Then there’s everybody who helped with the marketing. Thanks to Arthus for the idea (and creation) of the splash page, and for creating the countdown badge with his coding skills; thanks to Sean the Bassplayer and the entire s2oh team for creating the promotional YouTube video and original soundtrack; thanks to readers of this blog for playing along with the request to push the launch onto the del.icio.us hotlist, for blogging about the project and embedding the badge, and for the concerted Twitter-burst of del.icio.us bookmarks that pushed s2oh onto the hotlist in less than three hours.

Re: that Twitter marketing campaign, I said it then and I’ll say it again: it was fairly spontaneous, it unapologetically manipulated del.icio.us for a good cause, and it worked. It showed the power of a network of educators who can bother to take a couple of minutes of action to create a fairly impressive marketing sensation. For the skeptics and naysayers about this move, the question I ask is: Without this audience and this buzz, how excited and motivated would the s20h writers be to deliver a quality product and make this project a success?

Let me illustrate how effective this collaborative effort of everyone above was by comparing some basic stats about Students 2.0 – after only three weeks – with my own blog’s stats after one year:

  • Del.icio.us bookmarks: Students 2.0: 450; Beyond School, 65 (for the main page only; I don’t know how to get a total that includes permalink pages);
  • Technorati ranking (links from individual blogs): Students 2.0 150; Beyond School, 85 (new site, since Oct. 20) + 70 (old site, Jan. 1 – Oct. 20) = 155;
  • RSS Subscribers: Students 2.0: 405; Beyond School: 401;
  • Unique Visits for December: Students 2.0: over 12,500 unique visits (since December 8); Beyond School: 5,069.

Kevin Walter playfully accuses me of being a “stats whore” when I talk about readership, and I always reply that self-publishing is still publishing, and to publishers, readership matters.

So what am I trying to say here? I’ll quote from a comment I left on Steve Hargadon’s post on TechLearning:

[It all points to] the need to create more authentic publication spaces, with more authentic audiences for students that, like Students 2.0, require quality to reach that audience.

There are obviously other possibilities for such spaces, besides a student edublog, that might motivate students to “embrace the revolution” in their own education.

Music, film, photography, and writings on a broader range of subjects than education are a case in point.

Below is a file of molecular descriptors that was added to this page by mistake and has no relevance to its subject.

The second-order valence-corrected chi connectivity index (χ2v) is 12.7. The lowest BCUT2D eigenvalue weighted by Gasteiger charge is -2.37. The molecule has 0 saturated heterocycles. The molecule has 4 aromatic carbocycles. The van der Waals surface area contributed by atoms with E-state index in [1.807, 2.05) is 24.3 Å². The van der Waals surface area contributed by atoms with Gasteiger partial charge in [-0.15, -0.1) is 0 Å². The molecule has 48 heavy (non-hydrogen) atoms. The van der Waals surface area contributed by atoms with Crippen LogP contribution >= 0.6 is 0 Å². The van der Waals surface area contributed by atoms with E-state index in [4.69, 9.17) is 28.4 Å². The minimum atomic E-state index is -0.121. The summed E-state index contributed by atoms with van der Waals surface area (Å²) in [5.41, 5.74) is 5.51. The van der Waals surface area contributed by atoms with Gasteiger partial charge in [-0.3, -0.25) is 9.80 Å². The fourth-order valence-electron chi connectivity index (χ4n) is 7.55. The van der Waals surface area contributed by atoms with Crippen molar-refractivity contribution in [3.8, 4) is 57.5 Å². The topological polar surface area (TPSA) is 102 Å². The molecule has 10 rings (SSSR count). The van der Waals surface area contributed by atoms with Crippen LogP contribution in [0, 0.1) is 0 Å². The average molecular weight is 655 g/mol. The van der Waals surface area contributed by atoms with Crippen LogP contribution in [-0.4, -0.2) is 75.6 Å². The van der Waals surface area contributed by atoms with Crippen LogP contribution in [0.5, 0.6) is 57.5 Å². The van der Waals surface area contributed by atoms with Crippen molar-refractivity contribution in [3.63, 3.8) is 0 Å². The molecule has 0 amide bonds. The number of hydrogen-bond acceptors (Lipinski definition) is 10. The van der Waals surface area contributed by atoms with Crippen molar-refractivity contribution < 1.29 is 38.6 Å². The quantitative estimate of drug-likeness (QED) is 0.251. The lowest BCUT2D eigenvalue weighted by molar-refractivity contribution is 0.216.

In my own senior classroom, I’ve been pursuing an “authentic blogging pedagogy” that throws out prescribed curriculum altogether, and requires only that my students identify a passion-based path of inquiry and/or production, and pursue that through connective reading-and-writing, and through showcasing their own creative pursuits on their blogs.

After a few frustrating months of watching them flounder, I’m finally seeing signs that give me hope. One student had a “mission moment” in which he identified that his blog would henceforth be the space in which he published and discussed his own musical compositions, with the aim of producing a full CD by the end of the senior year.

Others have similarly chosen photography and design as their missions, and are advancing down their own paths in those directions.

I started Students 2.0 out of frustration with all the excuses we read for not pushing authentic learning with web 2.0 forward in education. Sean’s old English teacher in Scotland, “Mr. Winton,” put his finger on my ultimate hope for this enterprise when he wrote,

“This attempt to give students a genuine forum where they can give an end-users view of Education2.0 is, I hope, the thin end of the wedge.”

The “thin end of the wedge” indeed. We can, all of us, create more spaces that students want to earn their way into. The less “schooly” and egalitarian, the better – because maybe those unmotivated students Diane mentions are not motivated precisely because the types of publication they are offered online, in the end, still feel as inauthentic as the hallway displays of yore.

Thanks for taking these young people seriously, and not just giving them a pat on the head. I know I’ve been snarky on a couple occasions in comments on other posts about s2oh, but it’s precisely because those posts seemed to both miss the weight of the moment, and to coopt the revolution by taming it into a lower level of status in the edublogging caste system. It’s nice to see you and Ryan Bretag (he wrote about s2oh on TL first, as far as I know) avoiding that tone.

It’s early days for s2oh, and they have a learning curve ahead of them, but trust me: for engagement and motivation, and care for their work, they get an A+ for their work so far.

Or would, if this had anything at all to do with grades. The amazing thing, of course, is that it doesn’t.

To sum up, a few propositions:

1. We can create more spaces like this, with similar visibility to motivate quality, through similar means. You come up with the idea, and I’ll certainly return the favor you’ve given s2oh by blogging about it, helping you push it to del.ico.us’ hotlist, etc.

2. It doesn’t take a lot of work to make things happen. It does take doing, though.

3. We shouldn’t forget what this whole enterprise taught about the power of network marketing for education.

Thanks again to everyone. I’m pooped, so I’m signing off.